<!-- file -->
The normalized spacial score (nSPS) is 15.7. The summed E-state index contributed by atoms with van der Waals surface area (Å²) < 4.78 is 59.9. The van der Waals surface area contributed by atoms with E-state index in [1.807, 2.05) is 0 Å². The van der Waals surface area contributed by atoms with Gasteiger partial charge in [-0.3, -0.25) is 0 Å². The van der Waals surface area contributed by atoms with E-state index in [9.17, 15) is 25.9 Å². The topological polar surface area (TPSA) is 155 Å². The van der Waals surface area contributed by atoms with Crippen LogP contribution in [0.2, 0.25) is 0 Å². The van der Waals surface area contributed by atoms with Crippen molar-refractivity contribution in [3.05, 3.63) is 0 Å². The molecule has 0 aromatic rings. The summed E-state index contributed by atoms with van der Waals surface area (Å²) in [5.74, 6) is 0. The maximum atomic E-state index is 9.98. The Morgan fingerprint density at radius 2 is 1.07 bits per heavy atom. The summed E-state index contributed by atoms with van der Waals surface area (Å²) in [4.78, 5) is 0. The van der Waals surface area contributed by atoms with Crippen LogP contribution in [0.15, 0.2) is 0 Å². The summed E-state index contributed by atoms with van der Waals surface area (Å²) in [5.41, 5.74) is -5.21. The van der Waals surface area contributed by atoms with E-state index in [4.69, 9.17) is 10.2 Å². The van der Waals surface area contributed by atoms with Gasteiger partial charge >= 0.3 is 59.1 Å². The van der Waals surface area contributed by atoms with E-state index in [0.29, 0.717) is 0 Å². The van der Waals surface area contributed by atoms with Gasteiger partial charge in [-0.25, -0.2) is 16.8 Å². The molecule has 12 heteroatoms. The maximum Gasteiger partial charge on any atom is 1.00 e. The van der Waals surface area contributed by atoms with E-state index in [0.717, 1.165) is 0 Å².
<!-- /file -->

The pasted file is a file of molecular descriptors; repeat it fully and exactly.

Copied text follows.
The normalized spacial score (nSPS) is 15.7. The summed E-state index contributed by atoms with van der Waals surface area (Å²) < 4.78 is 59.9. The van der Waals surface area contributed by atoms with E-state index in [1.807, 2.05) is 0 Å². The van der Waals surface area contributed by atoms with Gasteiger partial charge in [-0.3, -0.25) is 0 Å². The van der Waals surface area contributed by atoms with E-state index in [9.17, 15) is 25.9 Å². The topological polar surface area (TPSA) is 155 Å². The van der Waals surface area contributed by atoms with Crippen LogP contribution in [0.2, 0.25) is 0 Å². The van der Waals surface area contributed by atoms with Crippen molar-refractivity contribution in [3.05, 3.63) is 0 Å². The molecule has 0 aromatic rings. The summed E-state index contributed by atoms with van der Waals surface area (Å²) in [5.74, 6) is 0. The maximum atomic E-state index is 9.98. The Morgan fingerprint density at radius 2 is 1.07 bits per heavy atom. The summed E-state index contributed by atoms with van der Waals surface area (Å²) in [4.78, 5) is 0. The van der Waals surface area contributed by atoms with Crippen LogP contribution in [0.15, 0.2) is 0 Å². The summed E-state index contributed by atoms with van der Waals surface area (Å²) in [5.41, 5.74) is -5.21. The van der Waals surface area contributed by atoms with E-state index in [4.69, 9.17) is 10.2 Å². The van der Waals surface area contributed by atoms with Gasteiger partial charge >= 0.3 is 59.1 Å². The van der Waals surface area contributed by atoms with E-state index in [0.29, 0.717) is 0 Å². The van der Waals surface area contributed by atoms with Gasteiger partial charge in [-0.25, -0.2) is 16.8 Å². The molecule has 12 heteroatoms. The maximum Gasteiger partial charge on any atom is 1.00 e. The van der Waals surface area contributed by atoms with E-state index in [0.717, 1.165) is 0 Å².